Education Loan Repayment
I’m worried about paying back my student loans. What can I do?
There are laws that give you options for paying back some student loans. These laws apply only to certain federal student loans, not private loans, but may help you manage the cost of paying back student loans after college or training without undue financial hardship. Two repayment options that may help you are Income-Based Repayment (IBR) and Public Service Loan Forgiveness (PSLF). You can obtain information and plan carefully to make sure that paying back your loans won’t be burdensome.
What is Income-Based Repayment (IBR)?
For the major types of federal student loans, IBR is a repayment plan which will make your monthly payment affordable. If your loan debt is high relative to your income, family size, and state of residence, you may be able to decrease the amount of your monthly bill that you would regularly be required to pay under a standard repayment plan.
The types of loans eligible under the IBR plan are:
- Stafford Loans;
- PLUS Loans (but not Parent PLUS loans); and
- Consolidation Loans made under either the Direct Loan or Federal Family Education Loan (FFEL) program (but not Consolidation Loans that repay Parent Plus loans).
Am I eligible?
You may enter the IBR plan if your loan debt is high relative to your income and family size. You are eligible for IBR if the monthly payment amount calculated under the IBR plan (see below) is lower than your regular monthly payment under a standard repayment plan, based on the greater of the amount you owed on your loans when you were first required to start paying them back or the amount you owe when you apply for IBR.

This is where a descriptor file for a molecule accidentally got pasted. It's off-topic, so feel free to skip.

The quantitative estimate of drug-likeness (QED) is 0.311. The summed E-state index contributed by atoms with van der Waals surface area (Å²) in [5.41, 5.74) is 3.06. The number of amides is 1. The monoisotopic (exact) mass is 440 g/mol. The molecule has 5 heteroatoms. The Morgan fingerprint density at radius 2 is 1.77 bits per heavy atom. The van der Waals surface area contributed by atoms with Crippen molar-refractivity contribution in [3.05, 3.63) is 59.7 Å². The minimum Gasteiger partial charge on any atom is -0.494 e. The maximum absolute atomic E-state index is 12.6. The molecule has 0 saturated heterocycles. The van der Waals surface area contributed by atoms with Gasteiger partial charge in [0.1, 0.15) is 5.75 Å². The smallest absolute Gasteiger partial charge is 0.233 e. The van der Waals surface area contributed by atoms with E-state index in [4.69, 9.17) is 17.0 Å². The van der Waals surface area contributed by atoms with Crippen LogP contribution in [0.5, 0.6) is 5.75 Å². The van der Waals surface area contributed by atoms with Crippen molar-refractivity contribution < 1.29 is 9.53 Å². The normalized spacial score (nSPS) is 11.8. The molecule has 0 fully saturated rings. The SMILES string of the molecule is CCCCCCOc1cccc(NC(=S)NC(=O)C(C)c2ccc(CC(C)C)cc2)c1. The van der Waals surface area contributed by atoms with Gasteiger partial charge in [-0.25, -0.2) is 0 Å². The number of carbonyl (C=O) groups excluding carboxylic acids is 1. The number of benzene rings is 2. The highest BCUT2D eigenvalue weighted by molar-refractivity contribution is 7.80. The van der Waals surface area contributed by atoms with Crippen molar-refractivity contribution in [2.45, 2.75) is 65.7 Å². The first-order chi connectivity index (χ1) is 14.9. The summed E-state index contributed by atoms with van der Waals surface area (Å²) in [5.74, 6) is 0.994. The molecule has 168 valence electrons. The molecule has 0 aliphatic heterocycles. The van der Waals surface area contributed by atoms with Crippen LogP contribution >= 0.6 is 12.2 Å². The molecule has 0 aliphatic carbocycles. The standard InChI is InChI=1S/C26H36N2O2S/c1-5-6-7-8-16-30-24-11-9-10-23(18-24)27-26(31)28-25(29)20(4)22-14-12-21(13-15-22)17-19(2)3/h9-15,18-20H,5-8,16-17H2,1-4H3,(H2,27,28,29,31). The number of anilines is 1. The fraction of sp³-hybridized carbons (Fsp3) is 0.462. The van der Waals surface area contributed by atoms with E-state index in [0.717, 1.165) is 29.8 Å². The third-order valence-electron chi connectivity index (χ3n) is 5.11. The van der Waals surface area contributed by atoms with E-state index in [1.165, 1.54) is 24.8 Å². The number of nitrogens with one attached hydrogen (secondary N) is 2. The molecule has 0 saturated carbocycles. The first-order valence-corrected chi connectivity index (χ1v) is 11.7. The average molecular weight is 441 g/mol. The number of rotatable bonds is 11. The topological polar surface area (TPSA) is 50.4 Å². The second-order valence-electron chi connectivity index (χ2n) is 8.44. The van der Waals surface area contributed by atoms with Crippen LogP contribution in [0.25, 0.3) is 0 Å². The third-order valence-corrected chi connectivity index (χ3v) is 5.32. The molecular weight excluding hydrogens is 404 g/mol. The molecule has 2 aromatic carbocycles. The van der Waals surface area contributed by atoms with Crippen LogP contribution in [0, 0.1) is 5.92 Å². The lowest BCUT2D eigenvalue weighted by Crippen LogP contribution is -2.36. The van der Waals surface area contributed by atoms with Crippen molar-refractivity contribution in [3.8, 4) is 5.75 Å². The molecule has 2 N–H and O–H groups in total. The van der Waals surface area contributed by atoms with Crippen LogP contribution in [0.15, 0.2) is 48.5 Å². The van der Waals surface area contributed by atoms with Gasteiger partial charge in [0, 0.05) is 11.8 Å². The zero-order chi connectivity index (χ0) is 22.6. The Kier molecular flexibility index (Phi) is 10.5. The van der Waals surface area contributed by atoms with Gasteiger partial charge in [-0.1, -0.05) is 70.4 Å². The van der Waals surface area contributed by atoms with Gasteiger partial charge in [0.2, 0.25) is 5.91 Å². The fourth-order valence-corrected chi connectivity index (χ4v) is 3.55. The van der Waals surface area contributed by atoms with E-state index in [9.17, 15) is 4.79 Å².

If you are married and your spouse also has IBR-eligible loan debt, the combined amount of your loan liability and required monthly payments is taken into account.
While your loan provider will calculate to determine your eligibility, you can use the Department of Education’s IBR Calculator to see if you may be eligible.
For more specific information on IBR, go to StudentAid.ed.gov.
What is the Public Service Loan Forgiveness (PSLF) Program?
120 on-time, scheduled, monthly loan payments, not lump sums or advance payments, under either an Income-Based or Income-Contingent repayment plan, the PSLF program will forgive the remaining balance due on your federal student loans. This process may take at least 10 years. Only Federal Direct Loans are eligible for PSLF. If you have an FFEL or a Perkins loan or both, you may consolidate them into a Direct Consolidation Loan to take advantage of PSLF.
For more specific information on PSLF, go to StudentAid.ed.gov.
More Information and Resources
If you aren’t sure what type(s) of loans you have, visit nslds.ed.gov.
For more information on consolidating a FFEL and a Perkins loan and for an electronic application, visit LoanConsolidation.ed.gov.
For more information on different options of repayment plans, visit Federal Student Aid.